- 40.Kantarjian H, Thomas D, O’Brien S, Cortes J, Giles F, Jeha S et al (2004) Long-term follow-up results of hyperfractionated cyclophosphamide, vincristine, doxorubicin, and dexamethasone (Hyper-CVAD), a dose-intensive regimen, in adult acute lymphocytic leukemia. Cancer 101:2788–2801. doi: 10.1002/cncr.20668 CrossRefPubMedGoogle Scholar
- 41.Surveillance, Epidemiology, and End Results (SEER) Program (www.seer.cancer.gov) SEER*Stat Database: Incidence—SEER 18 Regs Research Data + Hurrican Katrina Impacted louisiana Cases, Nov 2013 Sub (1973–2011 varying)—Linked to County Attributes—Total U.S., 1969–2012 Counties, National Cancer Instisute, DCCPS, Surveillance Research Program, Surveillance Systems Branch, released April 2014 (updated 5/7/2017), based on the November 2013 submission
- 42.Surveillance, Epidemiology, and End Results (SEER) Program (www.seer.cancer.gov) SEER*Stat Database: Mortality—All COD, Aggregated With State, Total U.S. (1969–2010) <Katrina/Rita Population Adjustment>, National Cancer Instisute, DCCPS, Surveillance Research Program, Surveillance Systems Branch, released April 2013. Underlying mortality data provided by NCHS (www.cdc.gov/nchs)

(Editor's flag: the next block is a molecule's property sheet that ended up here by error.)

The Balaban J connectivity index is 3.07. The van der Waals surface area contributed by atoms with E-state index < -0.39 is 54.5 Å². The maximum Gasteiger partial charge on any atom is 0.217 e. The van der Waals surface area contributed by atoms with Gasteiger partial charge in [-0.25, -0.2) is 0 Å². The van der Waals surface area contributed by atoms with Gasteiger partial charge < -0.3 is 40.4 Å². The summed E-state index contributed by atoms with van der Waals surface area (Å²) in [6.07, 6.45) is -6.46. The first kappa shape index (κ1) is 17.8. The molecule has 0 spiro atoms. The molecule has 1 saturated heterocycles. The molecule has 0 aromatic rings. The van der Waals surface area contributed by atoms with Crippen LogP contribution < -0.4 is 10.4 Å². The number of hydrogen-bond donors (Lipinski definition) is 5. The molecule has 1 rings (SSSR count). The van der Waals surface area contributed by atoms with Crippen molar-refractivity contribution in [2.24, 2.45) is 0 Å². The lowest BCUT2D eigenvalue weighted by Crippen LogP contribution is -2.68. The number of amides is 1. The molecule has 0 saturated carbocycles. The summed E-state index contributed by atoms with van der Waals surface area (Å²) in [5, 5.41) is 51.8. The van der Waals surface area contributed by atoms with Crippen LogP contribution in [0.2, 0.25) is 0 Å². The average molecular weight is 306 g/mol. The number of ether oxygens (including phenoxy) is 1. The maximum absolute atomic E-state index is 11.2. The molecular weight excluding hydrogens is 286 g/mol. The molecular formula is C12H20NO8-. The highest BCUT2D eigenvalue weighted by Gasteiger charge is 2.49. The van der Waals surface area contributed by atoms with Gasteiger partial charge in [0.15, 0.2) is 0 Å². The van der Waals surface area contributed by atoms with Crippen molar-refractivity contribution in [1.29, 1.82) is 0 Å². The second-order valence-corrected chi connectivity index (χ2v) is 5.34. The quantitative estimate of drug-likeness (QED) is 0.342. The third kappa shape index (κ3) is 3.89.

- 43.World Health Organization (2013) Global Health Observatory Data Repository. http://apps.who.int/ghodata/. Accessed May 19, 2014
- 45.Office for National Statistics (2015) Causes of Death. http://www.ons.gov.uk/ons/taxonomy/index.html?nscl=Causes+of+Death#tab-data-tables. Accessed Jan 8, 2015
- 46.NHS National Services Scotland, Information Services Division (2015) Data tables: cancer mortality by year. http://www.isdscotland.org/Health-Topics/Cancer/Publications/data-tables.asp?id=1314#1314. Accessed Jan 8, 2015
- 47.Instituto Nacional de Estadística (2015) Health: Deaths statistic according to cause of death. http://www.ine.es/jaxi/menu.do?type=pcaxis&path=%2Ft15%2Fp417&file=inebase&L=1. Accessed Jan 8, 2015
- 48.Australian Institute of Health and Welfare (AIHW) (2014) Australian Cancer Incidence and Mortality (ACIM) books: acute lymphoblastic leukemia. AIHW, Canberra. http://www.aihw.gov.au/acim-books. Accessed Jan 8, 2015
- 49.Ehngholm G, Ferlay J, Christensen N, Kejs AMT, Johannesen TB, Khan S, et al (2014) NORDCAN: Cancer incidence, mortality, prevalence and survival in the Nordic countries, version 7.0. Association of the Nordic Cancer Registries. Danish Cancer Society. http://www.ancr.nu. Accessed Jan 8, 2015
- 57.Sant M, Minicozzi P, Mounier M, Anderson LA, Brenner H, Holleczek B et al (2014) Survival for haematological malignancies in Europe between 1997 and 2008 by region and age: results of EUROCARE-5, a population-based study. Lancet Oncol 15:931–942. doi: 10.1016/s1470-2045(14)70282-7 CrossRefPubMedGoogle Scholar
- 58.Horibe K, Saito AM, Takimoto T, Tsuchida M, Manabe A, Shima M et al (2013) Incidence and survival rates of hematological malignancies in Japanese children and adolescents (2006–2010): based on registry data from the Japanese Society of Pediatric Hematology. Int J Hematol 98:74–88. doi: 10.1007/s12185-013-1364-2 CrossRefPubMedGoogle Scholar